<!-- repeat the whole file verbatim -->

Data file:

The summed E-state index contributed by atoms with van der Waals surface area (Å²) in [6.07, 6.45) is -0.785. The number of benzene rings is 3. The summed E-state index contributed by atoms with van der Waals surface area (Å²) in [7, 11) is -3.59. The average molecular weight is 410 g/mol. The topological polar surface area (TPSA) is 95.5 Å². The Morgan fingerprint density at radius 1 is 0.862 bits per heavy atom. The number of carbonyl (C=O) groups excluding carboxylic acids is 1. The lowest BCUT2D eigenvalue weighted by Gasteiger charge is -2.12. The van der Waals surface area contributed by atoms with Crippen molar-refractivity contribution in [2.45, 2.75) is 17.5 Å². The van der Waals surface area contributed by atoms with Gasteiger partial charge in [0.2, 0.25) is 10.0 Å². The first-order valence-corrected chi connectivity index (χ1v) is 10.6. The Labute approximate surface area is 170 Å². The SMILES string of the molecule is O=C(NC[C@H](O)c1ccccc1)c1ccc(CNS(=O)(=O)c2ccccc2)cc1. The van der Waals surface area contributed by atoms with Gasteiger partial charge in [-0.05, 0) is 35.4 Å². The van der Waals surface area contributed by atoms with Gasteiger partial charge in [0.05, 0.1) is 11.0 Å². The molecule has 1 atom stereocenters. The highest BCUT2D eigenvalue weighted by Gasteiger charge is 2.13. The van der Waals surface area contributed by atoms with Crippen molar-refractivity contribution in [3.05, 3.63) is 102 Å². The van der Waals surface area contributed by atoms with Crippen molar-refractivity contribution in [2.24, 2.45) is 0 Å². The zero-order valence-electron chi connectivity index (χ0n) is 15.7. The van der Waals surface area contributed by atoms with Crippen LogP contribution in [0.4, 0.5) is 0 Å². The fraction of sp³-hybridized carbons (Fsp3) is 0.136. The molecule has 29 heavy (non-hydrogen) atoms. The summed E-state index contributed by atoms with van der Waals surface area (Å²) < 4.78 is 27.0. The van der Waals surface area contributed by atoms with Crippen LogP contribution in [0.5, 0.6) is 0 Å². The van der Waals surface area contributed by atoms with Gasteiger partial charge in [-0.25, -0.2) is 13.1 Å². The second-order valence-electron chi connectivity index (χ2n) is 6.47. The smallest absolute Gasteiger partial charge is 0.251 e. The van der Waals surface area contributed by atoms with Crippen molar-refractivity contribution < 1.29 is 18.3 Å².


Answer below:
The summed E-state index contributed by atoms with van der Waals surface area (Å²) in [6.07, 6.45) is -0.785. The number of benzene rings is 3. The summed E-state index contributed by atoms with van der Waals surface area (Å²) in [7, 11) is -3.59. The average molecular weight is 410 g/mol. The topological polar surface area (TPSA) is 95.5 Å². The Morgan fingerprint density at radius 1 is 0.862 bits per heavy atom. The number of carbonyl (C=O) groups excluding carboxylic acids is 1. The lowest BCUT2D eigenvalue weighted by Gasteiger charge is -2.12. The van der Waals surface area contributed by atoms with Crippen molar-refractivity contribution in [2.45, 2.75) is 17.5 Å². The van der Waals surface area contributed by atoms with Gasteiger partial charge in [0.2, 0.25) is 10.0 Å². The first-order valence-corrected chi connectivity index (χ1v) is 10.6. The Labute approximate surface area is 170 Å². The SMILES string of the molecule is O=C(NC[C@H](O)c1ccccc1)c1ccc(CNS(=O)(=O)c2ccccc2)cc1. The van der Waals surface area contributed by atoms with Gasteiger partial charge in [-0.05, 0) is 35.4 Å². The van der Waals surface area contributed by atoms with Gasteiger partial charge in [0.05, 0.1) is 11.0 Å². The molecule has 1 atom stereocenters. The highest BCUT2D eigenvalue weighted by Gasteiger charge is 2.13. The van der Waals surface area contributed by atoms with Crippen molar-refractivity contribution in [3.05, 3.63) is 102 Å². The van der Waals surface area contributed by atoms with Crippen molar-refractivity contribution in [2.24, 2.45) is 0 Å². The zero-order valence-electron chi connectivity index (χ0n) is 15.7. The van der Waals surface area contributed by atoms with Crippen LogP contribution in [0.4, 0.5) is 0 Å². The fraction of sp³-hybridized carbons (Fsp3) is 0.136. The molecule has 29 heavy (non-hydrogen) atoms. The summed E-state index contributed by atoms with van der Waals surface area (Å²) < 4.78 is 27.0. The van der Waals surface area contributed by atoms with Crippen LogP contribution in [0.5, 0.6) is 0 Å². The van der Waals surface area contributed by atoms with Gasteiger partial charge in [-0.25, -0.2) is 13.1 Å². The second-order valence-electron chi connectivity index (χ2n) is 6.47. The smallest absolute Gasteiger partial charge is 0.251 e. The van der Waals surface area contributed by atoms with Crippen molar-refractivity contribution < 1.29 is 18.3 Å².